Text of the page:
When Obama took office in 2009, the Democrats also had control of Congress, with majorities in the House and the Senate. But instead of seizing that power to push through an ambitious agenda, he wanted to heal the division of the Bush years and reach across the aisle. Unfortunately for Obama, and for the people who voted for him, the Republicans don’t care about liberal respectability politics. Say what you will about their policies, the Republican leadership know how to advance their agenda—and they will seize every opportunity to do it.

Obama’s push for bipartisanship led him to squander much of the two years he held the congressional majority, including dropping the public option from the Affordable Care Act, which Biden now promises he will implement over a decade later. But rather than learning from that experience during Obama’s eight-year stint in the White House, Biden still wants to hold out an olive branch to those who should be his ideological enemies.

At times, the Biden campaign seems more interested in appealing to Republicans than the Democrats’ own voting base, even going so far as to vet Republicans for key positions in a future Biden administration. Meanwhile, due to President Trump’s sinking poll numbers, some pollsters believe the Democrats even have a chance to win back the Senate, which would once again give them control of both houses of Congress.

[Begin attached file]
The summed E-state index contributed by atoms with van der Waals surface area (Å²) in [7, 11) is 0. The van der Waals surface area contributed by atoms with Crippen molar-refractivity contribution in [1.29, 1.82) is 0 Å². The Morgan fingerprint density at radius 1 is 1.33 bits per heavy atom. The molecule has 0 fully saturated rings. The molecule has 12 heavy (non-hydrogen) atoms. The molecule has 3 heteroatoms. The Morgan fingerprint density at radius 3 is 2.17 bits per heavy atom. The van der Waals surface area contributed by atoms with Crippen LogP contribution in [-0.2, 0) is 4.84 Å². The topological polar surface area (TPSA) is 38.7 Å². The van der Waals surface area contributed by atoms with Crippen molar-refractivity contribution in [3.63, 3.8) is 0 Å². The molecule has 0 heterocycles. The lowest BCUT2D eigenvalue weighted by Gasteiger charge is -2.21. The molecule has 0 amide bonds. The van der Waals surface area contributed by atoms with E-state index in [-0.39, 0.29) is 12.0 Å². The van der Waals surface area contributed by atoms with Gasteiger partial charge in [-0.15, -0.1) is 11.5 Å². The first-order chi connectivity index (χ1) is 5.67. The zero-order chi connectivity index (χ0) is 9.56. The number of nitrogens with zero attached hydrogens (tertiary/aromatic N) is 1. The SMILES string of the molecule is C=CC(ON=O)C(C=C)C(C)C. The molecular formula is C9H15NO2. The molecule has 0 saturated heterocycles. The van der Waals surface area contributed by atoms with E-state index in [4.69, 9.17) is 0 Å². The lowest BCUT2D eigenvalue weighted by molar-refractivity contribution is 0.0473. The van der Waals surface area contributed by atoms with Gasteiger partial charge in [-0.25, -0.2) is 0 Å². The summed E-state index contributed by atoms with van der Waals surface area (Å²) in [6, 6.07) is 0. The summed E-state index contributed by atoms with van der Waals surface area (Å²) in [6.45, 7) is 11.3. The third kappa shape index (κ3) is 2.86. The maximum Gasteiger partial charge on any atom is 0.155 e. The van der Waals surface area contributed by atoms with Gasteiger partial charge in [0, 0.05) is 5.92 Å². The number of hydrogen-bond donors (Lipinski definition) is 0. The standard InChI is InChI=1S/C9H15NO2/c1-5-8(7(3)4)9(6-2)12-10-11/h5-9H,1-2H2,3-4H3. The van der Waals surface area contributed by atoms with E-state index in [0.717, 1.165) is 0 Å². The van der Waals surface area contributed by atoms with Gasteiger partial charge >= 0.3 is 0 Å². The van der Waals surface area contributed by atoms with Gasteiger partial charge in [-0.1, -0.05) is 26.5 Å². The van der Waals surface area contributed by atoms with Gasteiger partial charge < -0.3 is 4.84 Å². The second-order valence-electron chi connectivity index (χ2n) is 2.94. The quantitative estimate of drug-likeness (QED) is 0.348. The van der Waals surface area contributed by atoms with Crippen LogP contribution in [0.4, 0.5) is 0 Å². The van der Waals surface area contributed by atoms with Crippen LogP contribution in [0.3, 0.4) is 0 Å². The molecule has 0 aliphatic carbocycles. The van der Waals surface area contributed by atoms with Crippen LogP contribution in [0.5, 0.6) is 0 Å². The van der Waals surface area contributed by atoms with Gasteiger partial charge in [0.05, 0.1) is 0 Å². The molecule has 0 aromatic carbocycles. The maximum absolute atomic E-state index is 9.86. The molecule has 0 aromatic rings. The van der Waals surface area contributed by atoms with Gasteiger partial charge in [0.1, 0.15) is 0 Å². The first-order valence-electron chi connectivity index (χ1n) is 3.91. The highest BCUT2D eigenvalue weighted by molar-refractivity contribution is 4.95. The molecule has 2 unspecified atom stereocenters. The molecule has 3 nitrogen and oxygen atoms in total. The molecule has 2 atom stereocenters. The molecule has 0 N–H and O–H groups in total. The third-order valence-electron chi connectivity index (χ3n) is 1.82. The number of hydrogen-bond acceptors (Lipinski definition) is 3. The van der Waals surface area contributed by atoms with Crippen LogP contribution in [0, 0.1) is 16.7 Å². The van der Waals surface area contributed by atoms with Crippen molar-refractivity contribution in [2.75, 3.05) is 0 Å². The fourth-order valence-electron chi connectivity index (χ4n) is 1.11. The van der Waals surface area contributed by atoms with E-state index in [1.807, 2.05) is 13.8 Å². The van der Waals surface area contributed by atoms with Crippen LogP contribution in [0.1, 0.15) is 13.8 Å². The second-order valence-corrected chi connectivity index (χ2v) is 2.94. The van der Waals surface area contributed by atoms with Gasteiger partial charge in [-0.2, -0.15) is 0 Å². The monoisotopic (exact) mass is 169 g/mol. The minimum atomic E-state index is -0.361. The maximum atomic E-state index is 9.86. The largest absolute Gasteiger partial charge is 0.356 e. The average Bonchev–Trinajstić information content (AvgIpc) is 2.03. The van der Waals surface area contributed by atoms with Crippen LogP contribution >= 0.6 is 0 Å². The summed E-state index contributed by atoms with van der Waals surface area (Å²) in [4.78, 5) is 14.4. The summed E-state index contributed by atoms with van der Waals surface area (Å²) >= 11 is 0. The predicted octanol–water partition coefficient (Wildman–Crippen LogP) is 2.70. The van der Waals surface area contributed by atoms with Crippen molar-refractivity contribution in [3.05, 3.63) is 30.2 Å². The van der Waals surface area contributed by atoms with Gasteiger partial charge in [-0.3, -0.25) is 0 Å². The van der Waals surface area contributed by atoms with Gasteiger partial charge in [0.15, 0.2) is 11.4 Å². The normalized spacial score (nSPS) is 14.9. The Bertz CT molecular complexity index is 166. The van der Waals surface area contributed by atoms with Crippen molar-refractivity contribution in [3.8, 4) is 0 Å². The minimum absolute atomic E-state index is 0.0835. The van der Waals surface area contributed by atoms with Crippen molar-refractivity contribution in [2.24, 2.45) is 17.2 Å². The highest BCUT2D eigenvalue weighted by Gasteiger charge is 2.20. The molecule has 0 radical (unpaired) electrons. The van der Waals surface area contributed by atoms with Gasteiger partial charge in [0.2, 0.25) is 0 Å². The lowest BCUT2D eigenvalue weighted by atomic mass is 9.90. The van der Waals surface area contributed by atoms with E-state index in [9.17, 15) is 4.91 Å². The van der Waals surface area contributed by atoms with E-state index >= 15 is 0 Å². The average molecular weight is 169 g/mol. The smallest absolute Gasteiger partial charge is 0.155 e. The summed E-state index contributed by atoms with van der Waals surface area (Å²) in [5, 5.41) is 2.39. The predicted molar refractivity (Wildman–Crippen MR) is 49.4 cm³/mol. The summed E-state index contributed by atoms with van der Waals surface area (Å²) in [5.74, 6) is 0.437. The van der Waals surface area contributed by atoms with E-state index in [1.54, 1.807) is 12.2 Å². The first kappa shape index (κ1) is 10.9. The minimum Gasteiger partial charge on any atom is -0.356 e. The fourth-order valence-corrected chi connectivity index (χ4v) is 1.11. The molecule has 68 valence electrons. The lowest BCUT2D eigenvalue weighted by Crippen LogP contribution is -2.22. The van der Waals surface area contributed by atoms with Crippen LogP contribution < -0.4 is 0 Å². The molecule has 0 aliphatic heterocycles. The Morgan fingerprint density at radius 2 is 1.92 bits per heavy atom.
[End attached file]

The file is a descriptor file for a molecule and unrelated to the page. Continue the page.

It should go without saying that any ambitious plan to address the climate crisis and challenge the future profits of the oil industry will not make it past the Republicans—some of the more conservative Democrats may even be opposed. Thus, if Biden feels so strongly about bipartisanship and working with Republicans, his desire for climate action, as inadequate as it already is, will be dead on arrival. Biden isn’t just shooting himself in the foot, he’s threatening the futures of millions, if not billions of people around the world.

Young protesters at the Global Climate Strike in Washington, DC, September 23, 2019. Photo by Ted Eytan/Flickr.

Fighting the new denialism

The stakes of the climate crisis are probably higher than any challenge humanity has yet faced. This emergency requires an ambitious response that is not only focused on what happens within one country’s borders, but considers the global impact of our actions while ensuring rising living standards in poorer parts of the world. This means shifting away from the extractive, polluting activities that have been essential to industrial development.